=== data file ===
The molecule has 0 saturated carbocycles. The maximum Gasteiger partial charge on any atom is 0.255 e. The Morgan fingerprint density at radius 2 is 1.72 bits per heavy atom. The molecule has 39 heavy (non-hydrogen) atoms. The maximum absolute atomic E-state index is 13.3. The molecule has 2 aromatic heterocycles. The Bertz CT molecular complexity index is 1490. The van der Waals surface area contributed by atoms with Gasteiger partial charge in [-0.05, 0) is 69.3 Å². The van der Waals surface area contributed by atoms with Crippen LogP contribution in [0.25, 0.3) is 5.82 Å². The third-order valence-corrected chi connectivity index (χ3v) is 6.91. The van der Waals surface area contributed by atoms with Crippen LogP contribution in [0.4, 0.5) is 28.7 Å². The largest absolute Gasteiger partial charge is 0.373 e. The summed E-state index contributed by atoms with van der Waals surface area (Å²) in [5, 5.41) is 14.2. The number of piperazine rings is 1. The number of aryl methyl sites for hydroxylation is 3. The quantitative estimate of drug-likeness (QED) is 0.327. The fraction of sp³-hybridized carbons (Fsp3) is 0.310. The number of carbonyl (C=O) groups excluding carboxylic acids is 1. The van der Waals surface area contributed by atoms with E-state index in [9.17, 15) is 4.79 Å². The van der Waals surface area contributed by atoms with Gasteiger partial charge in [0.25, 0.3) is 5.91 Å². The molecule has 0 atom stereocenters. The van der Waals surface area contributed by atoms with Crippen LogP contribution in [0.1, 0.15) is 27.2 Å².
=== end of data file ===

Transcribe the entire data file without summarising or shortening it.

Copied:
The molecule has 0 saturated carbocycles. The maximum Gasteiger partial charge on any atom is 0.255 e. The Morgan fingerprint density at radius 2 is 1.72 bits per heavy atom. The molecule has 39 heavy (non-hydrogen) atoms. The maximum absolute atomic E-state index is 13.3. The molecule has 2 aromatic heterocycles. The Bertz CT molecular complexity index is 1490. The van der Waals surface area contributed by atoms with Gasteiger partial charge in [-0.05, 0) is 69.3 Å². The van der Waals surface area contributed by atoms with Crippen LogP contribution in [0.25, 0.3) is 5.82 Å². The third-order valence-corrected chi connectivity index (χ3v) is 6.91. The van der Waals surface area contributed by atoms with Crippen LogP contribution in [0.4, 0.5) is 28.7 Å². The largest absolute Gasteiger partial charge is 0.373 e. The summed E-state index contributed by atoms with van der Waals surface area (Å²) in [5, 5.41) is 14.2. The number of piperazine rings is 1. The number of aryl methyl sites for hydroxylation is 3. The quantitative estimate of drug-likeness (QED) is 0.327. The fraction of sp³-hybridized carbons (Fsp3) is 0.310. The number of carbonyl (C=O) groups excluding carboxylic acids is 1. The van der Waals surface area contributed by atoms with E-state index in [9.17, 15) is 4.79 Å². The van der Waals surface area contributed by atoms with Gasteiger partial charge in [0.25, 0.3) is 5.91 Å². The molecule has 0 atom stereocenters. The van der Waals surface area contributed by atoms with Crippen LogP contribution in [0.1, 0.15) is 27.2 Å².